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Profiles of Original Lindy Hoppers

Robert P. Crease, swing dance researcher, university professor, and prolific writer has played an important role in the Lindy hop resurgence in New York and beyond since the early 1980s.

Commissioned by the Smithsonian Institution as part of their Jazz Oral History Project, Bob conducted an extensive interview with Frankie Manning in 1992. Recorded on July 22-23, this was the first in-depth, chronological look at the dancer’s life.

In “Profiles of Original Lindy Hoppers,” Crease had the foresight to chronicle the lives of fifteen Savoy Ballroom dancers, all of whom have since passed. Based on personal interviews with each subject, the series appeared between 1986-91 in Footnotes, the newsletter originated by Editor Gabby Winkel as a communication/educational tool of the New York Swing Dance Society.

The profiles include: Pal Andrews, Eunice Callen, Wilda Crawford, Mildred Cruse, Elnora Dyson, Sandra Gibson, Willie Jones, Al Leagins, George Lloyd, John Lucchese, Frankie Manning, Norma Miller, Billy Ricker, Harry Rowe, and Naomi Waller Gay.


Crease enjoys a successful career as Professor in the Department of Philosophy at Stony Brook University in Long Island, NY.  He has written, translated, edited, or contributed to over a dozen books on science, history, and dance.

Bob Crease

Bob was a founding board member of the New York Swing Dance Society and original performer with the Big Apple Lindy Hoppers. He was also one of the first swing dance researchers out there, along with Ernie Smith, Lance Benishek, and the late Terry Monaghan, all of whom helped to inspire my own interest in swing dance history, which emerged soon after I started Lindy hopping in 1984. As my own investigation progressed, the fine work of Jacqui Malone, Judy Pritchett, Lennart Westerlund, and Peter Loggins also proved tremendously valuable.

His articles and reviews have appeared in The Atlantic Monthly, New York Times, Wall Street Journal, Newsday, and elsewhere. The following will be of special interest to jazz and social dance researchers:

The Atlantic Monthly

“Dance: Swing Story” (February 1986, pp. 77-82)

“Dance: The Return of the Shag” (September 1988, pp. 86-88)

“Dance: In Praise of the Polka” (August 1989, pp. 78-83)


In American National Biography. Oxford University Press, 1999.

Entries on African American jazz dancers:

“Leon James & Albert Minns”

“Pete Nugent”

“Eddie Rector”

“Earl ‘Snake Hips’ Tucker”



“Jazz and Dance.” In The Cambridge Companion to Jazz, ed. Mervyn Cook and David Horn. Cambridge University Press, 2002, pp. 69-80.

“Jazz and Dance.” In The Oxford Companion to Jazz, ed. Bill Kirchner. Oxford University Press, 2000, 696-705.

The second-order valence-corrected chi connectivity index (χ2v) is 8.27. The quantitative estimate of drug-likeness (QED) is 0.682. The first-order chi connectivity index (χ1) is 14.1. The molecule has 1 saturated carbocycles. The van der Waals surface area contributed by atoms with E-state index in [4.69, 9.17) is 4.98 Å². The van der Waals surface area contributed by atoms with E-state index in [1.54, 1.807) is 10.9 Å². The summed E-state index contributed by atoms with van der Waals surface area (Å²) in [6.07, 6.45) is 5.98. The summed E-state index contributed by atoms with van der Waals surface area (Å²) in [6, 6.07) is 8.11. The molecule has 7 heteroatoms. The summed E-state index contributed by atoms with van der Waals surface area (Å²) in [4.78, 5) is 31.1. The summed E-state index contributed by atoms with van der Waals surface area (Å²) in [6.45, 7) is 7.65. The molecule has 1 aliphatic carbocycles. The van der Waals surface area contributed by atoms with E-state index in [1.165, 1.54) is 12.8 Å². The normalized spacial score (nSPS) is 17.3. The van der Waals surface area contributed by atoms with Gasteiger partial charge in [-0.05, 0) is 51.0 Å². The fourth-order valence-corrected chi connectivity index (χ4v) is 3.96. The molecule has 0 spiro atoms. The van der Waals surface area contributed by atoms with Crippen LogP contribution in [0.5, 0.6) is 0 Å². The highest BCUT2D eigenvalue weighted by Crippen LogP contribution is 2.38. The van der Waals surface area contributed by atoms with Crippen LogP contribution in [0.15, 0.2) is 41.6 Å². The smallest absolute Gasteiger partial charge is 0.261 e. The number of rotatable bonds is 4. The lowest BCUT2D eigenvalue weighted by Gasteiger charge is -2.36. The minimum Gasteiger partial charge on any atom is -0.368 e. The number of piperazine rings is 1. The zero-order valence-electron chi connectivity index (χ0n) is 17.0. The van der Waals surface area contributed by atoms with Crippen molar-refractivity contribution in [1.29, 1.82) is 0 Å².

“Divine Frivolity: Hollywood Representations of the Lindy Hop, 1937-1942.” In Representing Jazz, ed. Krin Gabbard. Duke University Press, 1995, pp. 207-228.


Bob’s wife Stephanie Stein Crease, is also an avid swing dancer—that’s how they met—and an accomplished author with a focus on jazz.  In the Spring of 2023 she released Rhythm Man: Chick Webb and the Beat that Changed America to critical acclaim. She also wrote Gil Evans: Out of the Cool; Music Lessons: Guide Your Child to Play a Musical Instrument (and Enjoy It!); and a children’s book, Duke Ellington: His Life in Jazz, with 21 Activities.

The impetus for posting these articles came about recently. I had several inquiries for information about the many dancers who contributed to Lindy hop history, more than is contained in the brief “Biographical Sketches of Lindy Hoppers” section in the appendix of Frankie Manning: Ambassador of Lindy Hop. The requests came from people working on various projects, including Karen Campos McCormack (a Spanish-Irish swing dancer and jazz dance historian), Josephine Langbehn (a Nebraskan swing dancer and fine artist), and Barbara Jones (founder of The Harlem Swing Dance Society and a Lindy hop/swing dance activist). When I asked Bob if it would be okay to scan and share his articles, not only did he say yes, but he generously offered to let them be posted online. Gabby Winkel heartily endorsed this.

Along with my own interviews with Frankie, Bob’s profiles and interview served as important resources for Frankie Manning: Ambassador of Lindy Hop. His passion for Lindy hop history and his high standards for scholarship helped kindle my wish to collaborate on the book with Frankie, and continue to inspire me today.

The Frankie Manning Foundation is delighted to make these lively and informative accounts accessible to dancers everywhere.  We know the international swing dance community will enjoy the fruits of Bob Crease’s superb research. We present these articles to acknowledge the lesser-known but very significant players in Lindy history, to motivate our community to find ways to honor them, and to encourage research into the history of the dance we all love so much.

Thank you Bob Crease, and kudos to all who are dedicated to bringing forth and sharing the glorious history of swing dancing.

By Cynthia Millman
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